List of extinct animals of the British Isles

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This is a list of extinct animals of the British Isles. Only a small number of these are globally extinct, most famously the Irish Elk, Great Auk and Woolly Mammoth. Most of the remainder survive to some extent outside the islands. The list includes introduced species only where they were able to form self-sustaining colonies for a time. Only species extinct since Great Britain was separated from mainland Europe are included. The date beside each species is the last date when a specimen was observed in the wild, or where this is not known, the approximate date of extinction. The list is complete for mammals, reptiles, freshwater fish and amphibians.

Extinct species[edit]

Mammals[1][edit]

Birds[edit]

Fish[edit]

Amphibians[edit]

Reptiles[edit]

Insects[edit]

Beetles[edit]

Bees, wasps and ants[edit]

Flies[edit]

Butterflies and moths[edit]

General reference: Waring et al., 2009.[5]

Dragonflies and damselflies[edit]

Caddisflies[edit]

Crustaceans[edit]

Molluscs[edit]

Land snails[edit]

† - Species is extinct worldwide

Reintroduction and re-establishment[edit]

White-tailed Eagle has been successfully re-established on the west coast of Scotland. Red Kite and Osprey have been successfully re-established in parts of England and Scotland.[citation needed] Ongoing projects involve both these species; Corncrake into parts of England and Scotland; Great Bustard on Salisbury Plain.

There are plans to reintroduce European Beaver to parts of Britain, especially Scotland where a five-year trial reintroduction at Knapdale in Argyll started in 2009.[10] In 2008, Moose were released into a fenced reserve on the Alladale Estate in the Highlands of Scotland. Reindeer was re-established in 1952, approximately 150-170 reindeer living around the Cairngorms region in Scotland.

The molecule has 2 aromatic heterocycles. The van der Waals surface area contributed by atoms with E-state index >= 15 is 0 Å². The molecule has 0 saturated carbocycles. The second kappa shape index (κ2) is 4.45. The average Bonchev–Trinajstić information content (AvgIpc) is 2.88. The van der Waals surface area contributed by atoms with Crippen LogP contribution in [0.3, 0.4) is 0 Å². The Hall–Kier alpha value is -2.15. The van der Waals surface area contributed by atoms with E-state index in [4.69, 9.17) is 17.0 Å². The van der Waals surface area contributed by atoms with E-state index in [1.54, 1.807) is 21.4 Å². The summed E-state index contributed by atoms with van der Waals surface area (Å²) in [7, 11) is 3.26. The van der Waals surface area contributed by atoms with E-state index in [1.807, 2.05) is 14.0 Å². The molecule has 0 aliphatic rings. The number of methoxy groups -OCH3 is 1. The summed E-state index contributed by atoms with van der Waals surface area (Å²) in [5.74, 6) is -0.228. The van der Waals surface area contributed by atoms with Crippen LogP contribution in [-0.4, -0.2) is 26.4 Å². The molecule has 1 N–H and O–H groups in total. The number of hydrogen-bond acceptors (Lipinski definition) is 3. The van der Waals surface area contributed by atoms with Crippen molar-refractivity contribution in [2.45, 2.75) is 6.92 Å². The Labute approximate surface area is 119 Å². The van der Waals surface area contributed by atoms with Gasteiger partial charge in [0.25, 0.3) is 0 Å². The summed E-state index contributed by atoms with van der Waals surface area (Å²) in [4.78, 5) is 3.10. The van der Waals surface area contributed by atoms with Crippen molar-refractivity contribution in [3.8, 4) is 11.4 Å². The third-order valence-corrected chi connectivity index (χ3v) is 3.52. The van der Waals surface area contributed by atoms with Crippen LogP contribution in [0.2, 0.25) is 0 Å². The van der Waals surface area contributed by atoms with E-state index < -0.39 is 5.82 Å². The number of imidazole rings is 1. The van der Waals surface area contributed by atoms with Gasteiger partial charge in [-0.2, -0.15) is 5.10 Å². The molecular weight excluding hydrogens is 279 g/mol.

The northern clade Pool Frog was reintroduced from Swedish stock in 2005, to a single site in Norfolk, England, following detailed research to prove that it had been native prior to its extinction around 1993.

Large Blue butterfly has been successfully re-established from Swedish stock at a number of sites, but few of these are open-access. There are also several successful cases of the establishment of new populations of Heath Fritillary.

Lynx is very close to being reintroduced to England.

See also[edit]

References[edit]

  1. ^ Yalden, Derek (1999), History of British Mammals, London: T. & A.D. Poyser Ltd., ISBN 0-85661-110-7 
  2. ^ Bumblebee superfacts, BugLife, retrieved January 23, 2013 
  3. ^ Bumblebee superfacts, BugLife, retrieved January 23, 2013 
  4. ^ Bumblebee superfacts, BugLife, retrieved January 23, 2013 
  5. ^ Waring, P. et al. (2009), Field Guide to the Moths of Great Britain and Ireland, Hook, Hampshire: British Wildlife Publishing, ISBN 0953139999 ; UK Moths (Ian Kimber) http://ukmoths.org.uk/ |url= missing title (help), retrieved January 23, 2013 
  6. ^ Tilbury, Christine (March 2007), Gypsy Moth Advisory Note, Forest Research: Tree Health Division, retrieved 6 February 2014 
  7. ^ "Viper's Bugloss Hadena irregularis - UK Moths", UK Moths (Ian Kimber), retrieved January 23, 2013 
  8. ^ Gilbert Van Stappen (1996), "Artemia", in Patrick Lavens & Patrick Sorgeloos, Manual on the Production and Use of Live Food for Aquaculture, FAO Fisheries Technical Paper 361, Rome: Food and Agriculture Organization, pp. 79–106, ISBN 978-92-5-103934-2 
  9. ^ Geoffrey Fryer (2006), "The brine shrimp's tale: a topsy turvy evolutionary fable" (PDF), Biological Journal of the Linnean Society 88 (3): 377–382, doi:10.1111/j.1095-8312.2006.00623.x 
  10. ^ http://www.scottishbeavers.org.uk/

Further reading[edit]